• Mamza J.
      • Marlin C.
      • Wang C.
      • Chokkalingam K.
      • Idris I.
      DPP-4 inhibitor therapy and bone fractures in people with Type 2 diabetes - A systematic review and meta-analysis.
      ,
      • Fu J.
      • Zhu J.
      • Hao Y.
      • Guo C.
      • Zhou Z.
      Dipeptidyl peptidase-4 inhibitors and fracture risk: an updated meta-analysis of randomized clinical trials.
      ] and observational studies [
      • Driessen J.H.M.
      • van Onzenoort H.A.W.
      • Henry R.M.A.
      • Lalmohamed A.
      • van den Bergh J.P.
      • Neef C.
      • et al.
      Use of dipeptidyl peptidase-4 inhibitors for type 2 diabetes mellitus and risk of fracture.
      ,
      • Driessen J.H.M.
      • van Onzenoort H.A.W.
      • Starup-Linde J.
      • Henry R.
      • Neef C.
      • van den Bergh J.
      • et al.
      Use of dipeptidyl peptidase 4 inhibitors and fracture risk compared to use of other anti-hyperglycemic drugs.
      ,
      • Driessen J.H.M.
      • van den Bergh J.P.W.
      • van Onzenoort H.A.W.
      • Henry R.M.A.
      • Leufkens H.G.M.
      • de Vries F.
      Long-term use of dipeptidyl peptidase-4 inhibitors and risk of fracture: a retrospective population-based cohort study.
      ,

      Josse RG, Majumdar SR, Zheng Y, Adler A, Bethel MA, Buse JB, et al. Sitagliptin and risk of fractures in type 2 diabetes: Results from the TECOS trial: JOSSE et al. Diabetes Obes Metab 2016. http://doi.org/10.1111/dom.12786.

      ,
      • Majumdar S.R.
      • Josse R.G.
      • Lin M.
      • Eurich D.T.
      Does sitagliptin affect the rate of osteoporotic fractures in Type 2 diabetes? population-based cohort study.
      ]. Previous meta-analyses identified RCTs that compared DPP-4 inhibitors to either placebo or an active anti-diabetic therapy. Mamza et al. (2016) included 51 eligible studies (N = 36,402) and found no significant difference in fracture risk between DPP-4 and placebo (37 studies, OR; 0.82, 95% CI 0.57–1.16, P = 0.9) or active comparator (14 studies, OR; 1.59, 95% CI 0.91–2.80, P = 0.9). Fu et al. (2016) included 62 eligible RCTs (N = 62,206) and also found no significant difference in fracture risk over controls (RR, 0.95; 95% CI, 0.83–1.10; P = 0.50). Of these two meta-analyses the majority of studies were less than or equal to 52 weeks in duration.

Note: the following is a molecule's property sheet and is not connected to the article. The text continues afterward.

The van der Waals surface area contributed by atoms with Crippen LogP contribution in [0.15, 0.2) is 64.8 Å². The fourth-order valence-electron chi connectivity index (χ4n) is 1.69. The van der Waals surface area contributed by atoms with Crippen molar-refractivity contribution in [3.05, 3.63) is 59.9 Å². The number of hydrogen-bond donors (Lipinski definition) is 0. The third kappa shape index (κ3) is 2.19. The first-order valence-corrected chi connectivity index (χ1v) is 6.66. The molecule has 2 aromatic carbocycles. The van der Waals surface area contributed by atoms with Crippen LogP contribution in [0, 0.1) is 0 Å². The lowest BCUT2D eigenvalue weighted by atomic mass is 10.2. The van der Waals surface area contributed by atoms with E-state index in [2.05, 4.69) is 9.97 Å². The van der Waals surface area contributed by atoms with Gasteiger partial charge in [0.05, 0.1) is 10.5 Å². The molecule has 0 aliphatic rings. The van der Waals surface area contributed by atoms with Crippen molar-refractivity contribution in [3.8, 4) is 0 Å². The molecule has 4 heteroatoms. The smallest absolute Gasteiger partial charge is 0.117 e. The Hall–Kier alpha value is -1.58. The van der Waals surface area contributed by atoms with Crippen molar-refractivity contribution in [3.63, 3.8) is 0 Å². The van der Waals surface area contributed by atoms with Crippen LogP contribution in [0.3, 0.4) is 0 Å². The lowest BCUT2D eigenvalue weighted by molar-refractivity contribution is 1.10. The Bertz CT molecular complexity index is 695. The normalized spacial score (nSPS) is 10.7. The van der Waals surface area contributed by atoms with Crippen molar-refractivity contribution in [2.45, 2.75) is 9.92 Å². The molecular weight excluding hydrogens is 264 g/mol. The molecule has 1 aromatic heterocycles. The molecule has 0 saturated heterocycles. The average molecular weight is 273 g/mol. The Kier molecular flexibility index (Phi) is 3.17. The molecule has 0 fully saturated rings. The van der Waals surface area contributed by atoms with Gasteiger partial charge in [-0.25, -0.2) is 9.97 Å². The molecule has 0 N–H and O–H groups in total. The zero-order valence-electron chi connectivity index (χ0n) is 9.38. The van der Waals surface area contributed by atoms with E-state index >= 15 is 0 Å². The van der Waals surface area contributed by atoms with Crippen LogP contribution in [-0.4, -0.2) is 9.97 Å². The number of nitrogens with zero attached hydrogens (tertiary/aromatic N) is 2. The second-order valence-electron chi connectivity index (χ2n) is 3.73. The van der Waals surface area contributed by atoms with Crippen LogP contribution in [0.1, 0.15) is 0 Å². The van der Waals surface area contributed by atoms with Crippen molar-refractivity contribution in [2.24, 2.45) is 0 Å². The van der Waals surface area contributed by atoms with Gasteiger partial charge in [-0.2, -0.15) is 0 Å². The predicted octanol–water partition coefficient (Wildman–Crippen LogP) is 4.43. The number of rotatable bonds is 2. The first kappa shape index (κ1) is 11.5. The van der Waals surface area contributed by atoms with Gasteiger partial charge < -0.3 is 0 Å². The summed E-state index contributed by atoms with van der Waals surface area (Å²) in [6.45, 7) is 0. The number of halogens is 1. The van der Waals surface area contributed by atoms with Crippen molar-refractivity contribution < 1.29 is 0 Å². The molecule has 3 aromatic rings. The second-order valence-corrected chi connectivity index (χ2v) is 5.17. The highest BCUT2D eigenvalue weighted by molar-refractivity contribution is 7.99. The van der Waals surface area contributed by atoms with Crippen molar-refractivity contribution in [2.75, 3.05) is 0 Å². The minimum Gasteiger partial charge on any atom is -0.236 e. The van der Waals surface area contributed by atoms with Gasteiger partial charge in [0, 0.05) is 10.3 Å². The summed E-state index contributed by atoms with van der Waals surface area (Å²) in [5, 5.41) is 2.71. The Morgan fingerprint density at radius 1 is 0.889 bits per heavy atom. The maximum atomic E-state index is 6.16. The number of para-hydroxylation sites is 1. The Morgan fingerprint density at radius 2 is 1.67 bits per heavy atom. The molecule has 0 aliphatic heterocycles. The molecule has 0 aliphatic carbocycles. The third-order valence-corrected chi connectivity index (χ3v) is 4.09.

Our findings are consistent with prior observational studies including Majumdar et al. [
      • Majumdar S.R.
      • Josse R.G.
      • Lin M.
      • Eurich D.T.
      Does sitagliptin affect the rate of osteoporotic fractures in Type 2 diabetes? population-based cohort study.
      ] and Josse et al. [

      Josse RG, Majumdar SR, Zheng Y, Adler A, Bethel MA, Buse JB, et al. Sitagliptin and risk of fractures in type 2 diabetes: Results from the TECOS trial: JOSSE et al. Diabetes Obes Metab 2016. http://doi.org/10.1111/dom.12786.

      ] who both found no increased risk of fractures associated with sitagliptin use, the latter including sitagliptin users and placebo controls from the TECOS randomized clinical trial. Driessen et al. conducted several observational studies [
      • Driessen J.H.M.
      • van Onzenoort H.A.W.
      • Starup-Linde J.
      • Henry R.
      • Neef C.
      • van den Bergh J.
      • et al.
      Use of dipeptidyl peptidase 4 inhibitors and fracture risk compared to use of other anti-hyperglycemic drugs.
      ,
      • Driessen J.H.M.
      • van Onzenoort H.A.W.
      • Henry R.M.A.
      • Lalmohamed A.
      • van den Bergh J.P.
      • Neef C.
      • et al.
      Use of dipeptidyl peptidase-4 inhibitors for type 2 diabetes mellitus and risk of fracture.
      ,
      • Driessen J.H.M.
      • van den Bergh J.P.W.
      • van Onzenoort H.A.W.
      • Henry R.M.A.
      • Leufkens H.G.M.
      • de Vries F.
      Long-term use of dipeptidyl peptidase-4 inhibitors and risk of fracture: a retrospective population-based cohort study.
      ], including two cohort studies using the CPRD database comparing DPP-4 inhibitor users to non-insulin anti-diabetic users [